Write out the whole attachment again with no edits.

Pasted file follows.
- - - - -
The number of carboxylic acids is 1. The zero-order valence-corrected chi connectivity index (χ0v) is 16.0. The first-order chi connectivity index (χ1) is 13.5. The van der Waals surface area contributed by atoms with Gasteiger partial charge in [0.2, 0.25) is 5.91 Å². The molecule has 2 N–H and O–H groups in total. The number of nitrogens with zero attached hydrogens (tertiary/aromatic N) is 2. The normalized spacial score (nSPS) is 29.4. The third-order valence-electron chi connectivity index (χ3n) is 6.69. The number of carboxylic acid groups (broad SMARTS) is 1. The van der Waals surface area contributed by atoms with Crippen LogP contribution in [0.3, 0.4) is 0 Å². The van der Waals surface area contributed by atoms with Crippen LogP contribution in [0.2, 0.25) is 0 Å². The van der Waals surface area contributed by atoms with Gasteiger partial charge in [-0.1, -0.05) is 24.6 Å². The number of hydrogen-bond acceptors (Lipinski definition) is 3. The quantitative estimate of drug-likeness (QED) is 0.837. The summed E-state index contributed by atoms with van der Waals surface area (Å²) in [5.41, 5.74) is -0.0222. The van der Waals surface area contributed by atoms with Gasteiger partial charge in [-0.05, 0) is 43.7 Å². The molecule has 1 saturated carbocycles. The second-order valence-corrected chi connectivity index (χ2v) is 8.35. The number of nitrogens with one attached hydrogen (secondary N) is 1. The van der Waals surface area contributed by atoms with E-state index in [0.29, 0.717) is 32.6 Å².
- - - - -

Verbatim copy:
The number of carboxylic acids is 1. The zero-order valence-corrected chi connectivity index (χ0v) is 16.0. The first-order chi connectivity index (χ1) is 13.5. The van der Waals surface area contributed by atoms with Gasteiger partial charge in [0.2, 0.25) is 5.91 Å². The molecule has 2 N–H and O–H groups in total. The number of nitrogens with zero attached hydrogens (tertiary/aromatic N) is 2. The normalized spacial score (nSPS) is 29.4. The third-order valence-electron chi connectivity index (χ3n) is 6.69. The number of carboxylic acid groups (broad SMARTS) is 1. The van der Waals surface area contributed by atoms with Crippen LogP contribution in [0.3, 0.4) is 0 Å². The van der Waals surface area contributed by atoms with Crippen LogP contribution in [0.2, 0.25) is 0 Å². The van der Waals surface area contributed by atoms with Gasteiger partial charge in [-0.1, -0.05) is 24.6 Å². The number of hydrogen-bond acceptors (Lipinski definition) is 3. The quantitative estimate of drug-likeness (QED) is 0.837. The summed E-state index contributed by atoms with van der Waals surface area (Å²) in [5.41, 5.74) is -0.0222. The van der Waals surface area contributed by atoms with Gasteiger partial charge in [-0.05, 0) is 43.7 Å². The molecule has 1 saturated carbocycles. The second-order valence-corrected chi connectivity index (χ2v) is 8.35. The number of nitrogens with one attached hydrogen (secondary N) is 1. The van der Waals surface area contributed by atoms with E-state index in [0.29, 0.717) is 32.6 Å².